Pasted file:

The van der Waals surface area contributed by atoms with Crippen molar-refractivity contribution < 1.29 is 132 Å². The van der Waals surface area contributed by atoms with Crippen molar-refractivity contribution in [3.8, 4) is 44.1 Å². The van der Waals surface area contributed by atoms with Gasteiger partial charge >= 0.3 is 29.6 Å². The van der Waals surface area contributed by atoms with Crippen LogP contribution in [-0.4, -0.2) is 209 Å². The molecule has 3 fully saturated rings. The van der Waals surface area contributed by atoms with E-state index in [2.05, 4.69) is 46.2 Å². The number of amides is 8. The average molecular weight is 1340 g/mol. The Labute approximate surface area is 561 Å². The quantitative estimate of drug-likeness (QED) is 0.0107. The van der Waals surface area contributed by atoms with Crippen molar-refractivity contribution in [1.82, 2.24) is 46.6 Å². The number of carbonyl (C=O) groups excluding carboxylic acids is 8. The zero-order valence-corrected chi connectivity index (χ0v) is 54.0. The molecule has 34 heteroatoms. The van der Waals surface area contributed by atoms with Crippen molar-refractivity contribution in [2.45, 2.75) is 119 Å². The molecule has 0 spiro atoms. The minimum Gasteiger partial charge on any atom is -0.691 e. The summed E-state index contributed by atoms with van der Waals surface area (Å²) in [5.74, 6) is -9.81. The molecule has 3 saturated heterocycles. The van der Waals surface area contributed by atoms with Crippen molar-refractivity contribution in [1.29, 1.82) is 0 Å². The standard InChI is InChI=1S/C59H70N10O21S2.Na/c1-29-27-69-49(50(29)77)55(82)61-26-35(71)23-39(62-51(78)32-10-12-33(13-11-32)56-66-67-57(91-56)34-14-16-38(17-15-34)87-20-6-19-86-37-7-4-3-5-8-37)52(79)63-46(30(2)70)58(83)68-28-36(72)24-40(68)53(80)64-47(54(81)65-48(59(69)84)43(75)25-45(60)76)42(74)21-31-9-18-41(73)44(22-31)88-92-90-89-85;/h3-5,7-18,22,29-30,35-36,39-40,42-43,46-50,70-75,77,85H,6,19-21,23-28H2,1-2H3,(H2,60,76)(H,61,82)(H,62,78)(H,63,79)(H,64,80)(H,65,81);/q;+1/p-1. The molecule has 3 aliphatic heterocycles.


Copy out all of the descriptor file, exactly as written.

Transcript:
The van der Waals surface area contributed by atoms with Crippen molar-refractivity contribution < 1.29 is 132 Å². The van der Waals surface area contributed by atoms with Crippen molar-refractivity contribution in [3.8, 4) is 44.1 Å². The van der Waals surface area contributed by atoms with Gasteiger partial charge >= 0.3 is 29.6 Å². The van der Waals surface area contributed by atoms with Crippen LogP contribution in [-0.4, -0.2) is 209 Å². The molecule has 3 fully saturated rings. The van der Waals surface area contributed by atoms with E-state index in [2.05, 4.69) is 46.2 Å². The number of amides is 8. The average molecular weight is 1340 g/mol. The Labute approximate surface area is 561 Å². The quantitative estimate of drug-likeness (QED) is 0.0107. The van der Waals surface area contributed by atoms with Crippen molar-refractivity contribution in [1.82, 2.24) is 46.6 Å². The number of carbonyl (C=O) groups excluding carboxylic acids is 8. The zero-order valence-corrected chi connectivity index (χ0v) is 54.0. The molecule has 34 heteroatoms. The van der Waals surface area contributed by atoms with Crippen molar-refractivity contribution in [2.45, 2.75) is 119 Å². The molecule has 0 spiro atoms. The minimum Gasteiger partial charge on any atom is -0.691 e. The summed E-state index contributed by atoms with van der Waals surface area (Å²) in [5.74, 6) is -9.81. The molecule has 3 saturated heterocycles. The van der Waals surface area contributed by atoms with Crippen molar-refractivity contribution in [1.29, 1.82) is 0 Å². The standard InChI is InChI=1S/C59H70N10O21S2.Na/c1-29-27-69-49(50(29)77)55(82)61-26-35(71)23-39(62-51(78)32-10-12-33(13-11-32)56-66-67-57(91-56)34-14-16-38(17-15-34)87-20-6-19-86-37-7-4-3-5-8-37)52(79)63-46(30(2)70)58(83)68-28-36(72)24-40(68)53(80)64-47(54(81)65-48(59(69)84)43(75)25-45(60)76)42(74)21-31-9-18-41(73)44(22-31)88-92-90-89-85;/h3-5,7-18,22,29-30,35-36,39-40,42-43,46-50,70-75,77,85H,6,19-21,23-28H2,1-2H3,(H2,60,76)(H,61,82)(H,62,78)(H,63,79)(H,64,80)(H,65,81);/q;+1/p-1. The molecule has 3 aliphatic heterocycles.